There are many ways to reach a customer these days. Between social media, display ads and direct email newsletters, the possibilities are almost endless. And overwhelming too. How do you choose which marketing channel to focus on?
Marketing email newsletters have been around for decades. Receiving these e-mails was a novelty in the beginning, but our inboxes are now overcrowded. Trying to see what is necessary and what is junk is a challenge. Email marketers are constantly trying to make sure their email is the one you are opening.
From a brand perspective, we will examine what constitutes an email newsletter, the advantages and disadvantages of such and how to fill it with engaging content.
An email newsletter is a digital communication sent by a company to its list of subscribers. Newsletter software and templates are widely used and are usually sent out on a set schedule.
Companies use email newsletters for a number of reasons:
- Announce sales and discounts
- Find out about company news and updates
- Summarize published stories and content
- Convert customers to a paid tier or subscription
- Cultivate leads
- Keeping existing customers
In a 2020 study, 81% of B2B marketers have used email newsletters for content marketing in the past 12 months. The same study also found that 87% of B2B marketers rank email as one of their top free organic sales channels.
In a survey of email marketing success, the average ROI was $ 42 for every dollar the brand invests in email marketing. This is by far the highest of any marketing channel available.
Advantages & Disadvantages of Email Newsletters for Marketing
Multichannel marketing is a strategy that encompasses multiple channels and platforms with individualized messaging. Email marketing is just one of the channels that you can use in a multichannel approach. As with any marketing channel, there are advantages and disadvantages to using it.
Advantages of newsletters for marketing
- Saves money: As for the investment, there is a wide variety of email software to choose from, from free to fairly expensive. As mentioned earlier, the ROI will outperform any marketing channels you might be using, which means you will already be saving money in the long run.
- Connects you with your customers: 59% of customers say that marketing emails influence their purchasing decisions and 50.7% of them shop with them at least once a month. E-mail newsletters keep you in direct contact with existing customers and reach new ones.
- Measurable performance: Statistics are created for every e-mail newsletter you send. Depending on the tools you use, you can view the performance of each individual send or get metrics per subscriber. With open and click rates readily available, you can compare your own performance with the average in your industry.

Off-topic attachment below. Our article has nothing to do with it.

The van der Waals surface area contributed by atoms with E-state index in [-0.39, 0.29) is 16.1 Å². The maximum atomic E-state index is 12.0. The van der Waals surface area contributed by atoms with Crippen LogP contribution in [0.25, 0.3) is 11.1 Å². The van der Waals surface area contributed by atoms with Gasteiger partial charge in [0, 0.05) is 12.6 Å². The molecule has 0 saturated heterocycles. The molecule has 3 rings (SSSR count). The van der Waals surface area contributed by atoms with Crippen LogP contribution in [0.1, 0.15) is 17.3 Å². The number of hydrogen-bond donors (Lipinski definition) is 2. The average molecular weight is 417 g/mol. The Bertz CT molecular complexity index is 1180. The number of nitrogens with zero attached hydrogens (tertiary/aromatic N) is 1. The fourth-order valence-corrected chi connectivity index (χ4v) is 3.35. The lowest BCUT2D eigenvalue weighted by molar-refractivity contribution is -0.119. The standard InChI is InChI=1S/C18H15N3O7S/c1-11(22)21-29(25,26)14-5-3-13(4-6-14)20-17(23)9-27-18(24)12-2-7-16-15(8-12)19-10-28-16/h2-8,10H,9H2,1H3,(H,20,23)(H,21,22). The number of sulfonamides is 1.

- Drives traffic: E-mail newsletters are essentially another way of distributing existing content. If you’re a publisher, sending top stories will increase traffic to your website. If you’re a B2C business, announcing sales will attract customers to shop on your website.
- Takes time to learn and create: Every new marketing channel has a learning curve. You need time to research software, plan content, and draft an edition.
- Can get lost in the noise: With so many e-mail newsletters sent out these days, it’s very easy for your newsletter to be ignored or deleted outright.
6 Necessary components of an email newsletter
Business newsletters are different in design and type, but some things won’t change. Below are some of the basic components of an email newsletter. Often times you will find that you test each component to see which changes are most successful.
1. Subject line
The very first thing someone reads in a newsletter is the subject line. It’s an important part of your marketing messages as 47% of email recipients use it to decide whether or not to open your email. If that doesn’t convince you, note that 69% report you as spam based on the subject line only.
Subject lines are an art form of copywriting, and there are many different ways to write them. Personalization by using the customer’s name has an open rate of 46.21%, while naming a product has an open rate of 44.01%. In addition to the actual words in the subject line, you also need to consider length. Different devices and email programs have their own character limit.
2. Broadcast times
Just like on social media, email newsletters have their own optimal days and times to be sent. Similar to the best times to post on social media, there isn’t just a single answer to when to send it either, as days and times change depending on the industry and company. One study found that 21.49% of all email openings occur within the first hour. You need to experiment to find out when is best for your customer base and industry.